Interventions to Improve Social Climate in Acute Mental Health Inpatient Settings: Systematic Review of Content and Outcomes

Geoffrey L. Dickens*, Alisha Johnson, Kelly Steel, Bronwyn Everett, Matthew Tonkin

*Corresponding author for this work

Research output: Contribution to journalReview articlepeer-review

4 Citations (Scopus)
9 Downloads (Pure)


Introduction: Quantification of the social climate of mental health care environments has received considerable attention. Investigations of the resulting measures indicate that social climate is associated with individual outcomes including patient satisfaction and staff burnout. Interest has grown in developing interventions to improve social climate in anticipation of subsequent related benefits. This study aimed to identify and critically review research about the effectiveness of interventions for improving social climate in inpatient adult acute mental health settings. Methods: Systematic review reported in line with the Preferred Reporting Items for Systematic reviews and Meta-Analyses. Comprehensive terms were used to search multiple electronic databases from inception to July 2019. Information about intervention type(s), complexity was extracted and study quality was assessed. Results: Twenty-three papers met inclusion criteria of which 20 used a pretest–posttest study design and three employed randomized and/or controlled designs. Interventions were environmental/structural, operational/process-oriented and developmental/person-oriented in nature and they ranged in complexity. The Ward Atmosphere Scale was the most common outcome measure used. Following quality assessment, six studies were judged to be sufficiently robust in terms of quality, theory-base, user-inclusion, and outcomes evaluation to contribute credibly to the evidence base. Of these, four complex person- and process-oriented intervention studies and two less complex structural/environmental intervention studies resulted in positive outcomes. Conclusion: There is limited strong evidence that interventions positively influence measures of ward social climate in acute adult mental health settings. Such measures should not be the sole criterion of success when evaluating change. Decisions about implementing change to improve social climate should be informed by meaningful proxy measures including the views and preferences of service users and other stakeholders. Studies using stronger designs are required to establish the ability of interventions to improve social climate.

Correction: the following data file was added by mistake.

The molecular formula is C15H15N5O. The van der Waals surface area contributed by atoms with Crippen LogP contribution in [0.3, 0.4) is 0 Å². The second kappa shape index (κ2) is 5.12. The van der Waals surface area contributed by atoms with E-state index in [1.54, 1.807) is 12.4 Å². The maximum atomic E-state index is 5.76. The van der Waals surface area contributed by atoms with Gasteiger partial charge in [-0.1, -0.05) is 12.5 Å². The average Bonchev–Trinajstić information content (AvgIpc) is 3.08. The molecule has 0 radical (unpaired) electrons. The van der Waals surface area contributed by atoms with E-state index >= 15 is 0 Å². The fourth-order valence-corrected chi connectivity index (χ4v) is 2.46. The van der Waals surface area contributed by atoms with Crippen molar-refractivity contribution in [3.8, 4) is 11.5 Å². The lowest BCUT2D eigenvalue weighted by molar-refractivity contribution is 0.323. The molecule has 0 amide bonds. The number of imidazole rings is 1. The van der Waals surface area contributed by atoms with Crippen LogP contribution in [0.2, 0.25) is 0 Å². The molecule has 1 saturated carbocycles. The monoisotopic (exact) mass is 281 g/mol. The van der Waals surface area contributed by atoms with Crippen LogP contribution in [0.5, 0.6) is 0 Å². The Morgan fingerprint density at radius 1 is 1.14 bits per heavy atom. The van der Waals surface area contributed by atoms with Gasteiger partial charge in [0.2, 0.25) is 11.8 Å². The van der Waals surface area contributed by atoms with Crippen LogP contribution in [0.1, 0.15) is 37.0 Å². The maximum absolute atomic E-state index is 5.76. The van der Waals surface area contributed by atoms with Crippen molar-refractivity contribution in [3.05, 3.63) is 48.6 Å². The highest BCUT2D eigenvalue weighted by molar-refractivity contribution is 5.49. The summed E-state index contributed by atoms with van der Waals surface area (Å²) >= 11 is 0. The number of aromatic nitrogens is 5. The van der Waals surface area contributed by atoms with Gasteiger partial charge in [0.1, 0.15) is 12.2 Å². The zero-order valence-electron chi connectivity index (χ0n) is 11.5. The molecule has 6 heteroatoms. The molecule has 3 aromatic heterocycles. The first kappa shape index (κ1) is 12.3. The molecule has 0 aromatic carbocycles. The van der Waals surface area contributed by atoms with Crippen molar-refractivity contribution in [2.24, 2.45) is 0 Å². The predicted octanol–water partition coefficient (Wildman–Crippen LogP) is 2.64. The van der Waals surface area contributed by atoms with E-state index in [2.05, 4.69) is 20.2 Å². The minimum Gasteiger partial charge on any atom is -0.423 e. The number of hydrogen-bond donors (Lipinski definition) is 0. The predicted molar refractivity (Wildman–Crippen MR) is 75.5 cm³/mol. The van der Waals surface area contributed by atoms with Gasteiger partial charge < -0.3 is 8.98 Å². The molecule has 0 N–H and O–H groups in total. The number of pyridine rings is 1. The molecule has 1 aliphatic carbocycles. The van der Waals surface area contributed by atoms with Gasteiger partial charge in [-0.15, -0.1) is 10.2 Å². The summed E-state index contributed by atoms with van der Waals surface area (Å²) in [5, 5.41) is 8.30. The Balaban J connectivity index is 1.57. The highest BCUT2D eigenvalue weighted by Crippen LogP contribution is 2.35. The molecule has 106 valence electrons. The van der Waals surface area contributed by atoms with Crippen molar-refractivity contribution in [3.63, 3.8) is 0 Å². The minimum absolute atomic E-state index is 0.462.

Original languageEnglish
Article number23779608221124291
Number of pages21
JournalSAGE Open Nursing
Early online date12 Dec 2022
Publication statusPublished - Dec 2022


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